• It's the Army. And you volunteered for it. Armies usually demand a uniform appearance. This is what "uniform" means. Get over it.
  • You People are always asking for special treatment. This is just the latest example.
  • If they gave incoming women the same buzz-cut the men get, we wouldn't be having this conversation.

Gender-blind buzz-cut mandates for basic training don't happen because the military doesn't want it do, says this fascinating little video from USA Today.

(Note the reporter explaining all this would not be able to keep her natural hairstyle!)

On social media sites, a number of black self-identified veterans of both genders voiced agreement with the new regs. ("It's the Army, not a fashion show," one Facebook comment pointed out.) Many others spoke against the regulations.

Lt. Col. Alayne P. Conway, spokeswoman for Army Headquarters at the Pentagon, told us that although the Army is insisting on uniformity, there is latitude, within reason. "Many hairstyles are acceptable, as long as they are neat and conservative," she emailed in a statement. And, she added, safe: "Headgear is expected to fit snugly and comfortably, without bulging or distortion from the intended shape of the headgear and without excessive gaps."

In other words, helmets must fit well enough to protect the wearer, and fatigue caps shouldn't have odd lumps from the hairstyles underneath. The point is to remain safe during maneuvers. And not just twists and dreads — long hair unpinned and long bangs are also non-regulation, for a reason: "Loading rounds into artillery tubes," Conway said by way of example, "you don't want hair getting into the way, obscuring your vision."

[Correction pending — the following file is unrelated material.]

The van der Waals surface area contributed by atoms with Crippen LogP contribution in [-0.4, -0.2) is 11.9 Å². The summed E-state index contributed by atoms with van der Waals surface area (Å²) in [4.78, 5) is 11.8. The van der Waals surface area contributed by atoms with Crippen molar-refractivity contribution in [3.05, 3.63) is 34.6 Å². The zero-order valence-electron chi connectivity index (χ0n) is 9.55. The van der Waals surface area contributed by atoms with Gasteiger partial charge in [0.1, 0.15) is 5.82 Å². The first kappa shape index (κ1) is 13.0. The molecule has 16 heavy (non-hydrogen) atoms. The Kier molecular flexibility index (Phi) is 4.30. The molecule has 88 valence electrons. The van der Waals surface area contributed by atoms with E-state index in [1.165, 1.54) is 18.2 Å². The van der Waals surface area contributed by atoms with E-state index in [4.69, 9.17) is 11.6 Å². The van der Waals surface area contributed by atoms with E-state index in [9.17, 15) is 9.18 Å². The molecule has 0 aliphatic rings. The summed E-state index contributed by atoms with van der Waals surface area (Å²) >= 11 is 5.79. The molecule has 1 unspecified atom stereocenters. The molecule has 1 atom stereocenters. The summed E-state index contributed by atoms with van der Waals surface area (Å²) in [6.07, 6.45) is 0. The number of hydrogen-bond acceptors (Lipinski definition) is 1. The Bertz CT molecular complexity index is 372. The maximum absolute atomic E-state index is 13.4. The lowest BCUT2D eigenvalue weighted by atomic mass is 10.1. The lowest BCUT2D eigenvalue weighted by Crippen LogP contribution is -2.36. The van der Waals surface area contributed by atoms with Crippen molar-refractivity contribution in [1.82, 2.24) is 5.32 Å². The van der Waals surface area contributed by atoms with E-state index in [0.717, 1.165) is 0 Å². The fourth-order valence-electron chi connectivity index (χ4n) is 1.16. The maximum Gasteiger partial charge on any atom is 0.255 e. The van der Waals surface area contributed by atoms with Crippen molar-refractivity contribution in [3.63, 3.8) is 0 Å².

But retired Lt. Col. Patricia Jackson-Kelley, a member of the National Association of Black Military Women, told the Washington Post the new hair regulations mostly target black women. "I don't see how a woman wearing three braids in her hair, how that affects her ability to perform her duty in the military." (In the same interview, Kathaleen Harris, NABMW's current president, noted the Army is innately conservative in its standards, and said that while some women look "gorgeous" in their twists, "some people go overboard. The twists are not small twists but they're real large ones and it doesn't fit the cover, your hat.")

In a statement emailed to Stars & Stripes, Conway wrote:

African-American female soldiers were involved in the process of developing the new female hair standards. ... Not only were nearly 200 senior female leaders and soldiers (which included a representative sample of the Army's populations) part of the decision-making process on the female hair standards, but the group was also led by an African-American female.

The rules apply to non-black women, who are also forbidden to put their straight hair in large twists or braids, or to grow dreadlocks. But as Anatole France once dryly observed, "In its majestic equality, the law forbids rich and poor alike to sleep under bridges, beg in the streets, and steal loaves of bread." Black women who are upset with the new hair regulations feel that while the rules might apply to all Army women, they more acutely affect women who are African-American.